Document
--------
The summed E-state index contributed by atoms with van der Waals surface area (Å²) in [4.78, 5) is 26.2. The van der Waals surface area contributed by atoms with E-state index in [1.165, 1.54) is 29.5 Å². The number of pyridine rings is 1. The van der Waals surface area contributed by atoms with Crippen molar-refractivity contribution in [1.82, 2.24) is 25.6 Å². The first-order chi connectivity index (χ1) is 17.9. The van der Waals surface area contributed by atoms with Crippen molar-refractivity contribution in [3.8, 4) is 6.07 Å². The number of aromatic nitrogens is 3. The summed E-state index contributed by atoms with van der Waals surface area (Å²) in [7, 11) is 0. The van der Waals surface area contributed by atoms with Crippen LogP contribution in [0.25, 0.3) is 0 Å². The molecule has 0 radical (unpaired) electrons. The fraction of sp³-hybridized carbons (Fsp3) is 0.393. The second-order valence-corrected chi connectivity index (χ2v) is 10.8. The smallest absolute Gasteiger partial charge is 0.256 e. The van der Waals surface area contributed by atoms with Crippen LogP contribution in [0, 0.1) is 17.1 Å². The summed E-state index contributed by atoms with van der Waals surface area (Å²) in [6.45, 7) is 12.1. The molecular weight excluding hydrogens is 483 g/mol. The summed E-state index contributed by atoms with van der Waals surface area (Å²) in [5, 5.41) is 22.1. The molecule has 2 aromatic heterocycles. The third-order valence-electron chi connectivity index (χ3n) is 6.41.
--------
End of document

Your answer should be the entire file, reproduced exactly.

The summed E-state index contributed by atoms with van der Waals surface area (Å²) in [4.78, 5) is 26.2. The van der Waals surface area contributed by atoms with E-state index in [1.165, 1.54) is 29.5 Å². The number of pyridine rings is 1. The van der Waals surface area contributed by atoms with Crippen molar-refractivity contribution in [1.82, 2.24) is 25.6 Å². The first-order chi connectivity index (χ1) is 17.9. The van der Waals surface area contributed by atoms with Crippen molar-refractivity contribution in [3.8, 4) is 6.07 Å². The number of aromatic nitrogens is 3. The summed E-state index contributed by atoms with van der Waals surface area (Å²) in [7, 11) is 0. The van der Waals surface area contributed by atoms with Crippen LogP contribution in [0.25, 0.3) is 0 Å². The molecule has 0 radical (unpaired) electrons. The fraction of sp³-hybridized carbons (Fsp3) is 0.393. The second-order valence-corrected chi connectivity index (χ2v) is 10.8. The smallest absolute Gasteiger partial charge is 0.256 e. The van der Waals surface area contributed by atoms with Crippen LogP contribution in [0, 0.1) is 17.1 Å². The summed E-state index contributed by atoms with van der Waals surface area (Å²) in [6.45, 7) is 12.1. The molecular weight excluding hydrogens is 483 g/mol. The summed E-state index contributed by atoms with van der Waals surface area (Å²) in [5, 5.41) is 22.1. The molecule has 2 aromatic heterocycles. The third-order valence-electron chi connectivity index (χ3n) is 6.41.